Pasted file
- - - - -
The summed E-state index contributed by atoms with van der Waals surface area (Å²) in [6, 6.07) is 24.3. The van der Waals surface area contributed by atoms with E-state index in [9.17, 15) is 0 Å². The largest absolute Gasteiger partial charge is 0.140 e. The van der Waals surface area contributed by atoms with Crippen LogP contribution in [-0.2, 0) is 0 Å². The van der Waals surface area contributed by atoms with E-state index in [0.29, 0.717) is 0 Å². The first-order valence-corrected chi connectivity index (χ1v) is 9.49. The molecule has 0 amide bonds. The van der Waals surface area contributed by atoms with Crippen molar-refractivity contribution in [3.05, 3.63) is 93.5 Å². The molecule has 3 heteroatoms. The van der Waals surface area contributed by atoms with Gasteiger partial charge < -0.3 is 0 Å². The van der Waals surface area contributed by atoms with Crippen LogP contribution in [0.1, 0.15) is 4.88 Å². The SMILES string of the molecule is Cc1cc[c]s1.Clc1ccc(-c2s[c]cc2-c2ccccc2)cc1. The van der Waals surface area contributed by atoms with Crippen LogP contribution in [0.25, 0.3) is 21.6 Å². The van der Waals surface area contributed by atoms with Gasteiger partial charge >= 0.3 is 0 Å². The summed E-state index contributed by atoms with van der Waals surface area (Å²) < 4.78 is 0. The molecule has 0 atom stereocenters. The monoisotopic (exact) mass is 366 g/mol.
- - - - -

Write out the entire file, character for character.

The summed E-state index contributed by atoms with van der Waals surface area (Å²) in [6, 6.07) is 24.3. The van der Waals surface area contributed by atoms with E-state index in [9.17, 15) is 0 Å². The largest absolute Gasteiger partial charge is 0.140 e. The van der Waals surface area contributed by atoms with Crippen LogP contribution in [-0.2, 0) is 0 Å². The van der Waals surface area contributed by atoms with E-state index in [0.29, 0.717) is 0 Å². The first-order valence-corrected chi connectivity index (χ1v) is 9.49. The molecule has 0 amide bonds. The van der Waals surface area contributed by atoms with Crippen molar-refractivity contribution in [3.05, 3.63) is 93.5 Å². The molecule has 3 heteroatoms. The van der Waals surface area contributed by atoms with Gasteiger partial charge < -0.3 is 0 Å². The van der Waals surface area contributed by atoms with Crippen LogP contribution in [0.1, 0.15) is 4.88 Å². The SMILES string of the molecule is Cc1cc[c]s1.Clc1ccc(-c2s[c]cc2-c2ccccc2)cc1. The van der Waals surface area contributed by atoms with Crippen LogP contribution in [0.25, 0.3) is 21.6 Å². The van der Waals surface area contributed by atoms with Gasteiger partial charge >= 0.3 is 0 Å². The summed E-state index contributed by atoms with van der Waals surface area (Å²) < 4.78 is 0. The molecule has 0 atom stereocenters. The monoisotopic (exact) mass is 366 g/mol.